This figure of a bearded man is a sculpture (a term*) made of terracotta dating from 1548 - 1550. It was created by an unknown sculptor but its origin is known as Oiron, France .
The work was given to the Museum of Ceramics in Sèvres by Gabrielle Fillon. In 1935 it was put into storage at the Louvre, where it is part of the collections of the Department of Sculptures.
It is 115 x 39 x 30 centimeters, and originates from a niche of the courtyard of the castle of Oiron in Deux-Sèvres in France, decorated by the lord of Oiron, Claude Gouffier.
The statue represents Terminus , also named Terme, the patron deity of the terminals that delimit the fields and properties.
*Term, in the visual arts, refers to an element consisting of a sculptured figure or bust at the top of a stone pillar or column that usually tapers downward to a quadrangular base. Often the pillar replaces the body of the figure, with feet sometimes indicated at its base. The pillar itself may be a separate object (i.e., a pedestal for the head or other sculpture), in which case it is called a terminal pedestal.
The word term (an abbreviation of Terminus, the Roman name for the god of boundaries) has a long list of synonyms, including terminal figure, terminus, terminal, herma, hermes, and herm. In ancient Rome terms were placed along highways and used as boundary markers. The head or bust on a Roman term could be that of a human, an animal, or a mythical creature. The ancestor of the Roman term, the herm, was a sacred representation of the Greek god of travelers, Hermes: a sculptured bust of the god merging into the stone pillar supporting it. The most familiar form of term is that found in many Renaissance gardens, in which a detailed portrait head arises out of a simple, sculptured pillar.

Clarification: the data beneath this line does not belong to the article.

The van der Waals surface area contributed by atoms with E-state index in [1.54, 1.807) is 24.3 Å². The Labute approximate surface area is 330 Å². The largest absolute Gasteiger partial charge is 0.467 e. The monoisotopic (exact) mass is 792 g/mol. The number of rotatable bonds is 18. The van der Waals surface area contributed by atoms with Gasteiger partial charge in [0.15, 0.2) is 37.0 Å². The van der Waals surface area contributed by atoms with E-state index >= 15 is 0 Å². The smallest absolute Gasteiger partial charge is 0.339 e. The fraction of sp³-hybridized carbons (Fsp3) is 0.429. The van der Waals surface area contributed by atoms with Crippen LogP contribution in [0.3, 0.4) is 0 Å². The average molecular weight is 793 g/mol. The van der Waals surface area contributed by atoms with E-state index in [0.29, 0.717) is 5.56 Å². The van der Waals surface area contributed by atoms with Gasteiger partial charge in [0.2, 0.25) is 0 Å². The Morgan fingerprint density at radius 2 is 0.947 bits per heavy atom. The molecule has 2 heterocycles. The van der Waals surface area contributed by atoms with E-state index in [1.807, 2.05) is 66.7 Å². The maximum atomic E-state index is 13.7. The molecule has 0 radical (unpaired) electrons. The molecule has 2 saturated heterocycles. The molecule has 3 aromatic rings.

This object is part of "Scan The World". Scan the World is a non-profit initiative introduced by MyMiniFactory, through which we are creating a digital archive of fully 3D printable sculptures, artworks and landmarks from across the globe for the public to access for free. Scan the World is an open source, community effort, if you have interesting items around you and would like to contribute, email firstname.lastname@example.org to find out how you can help.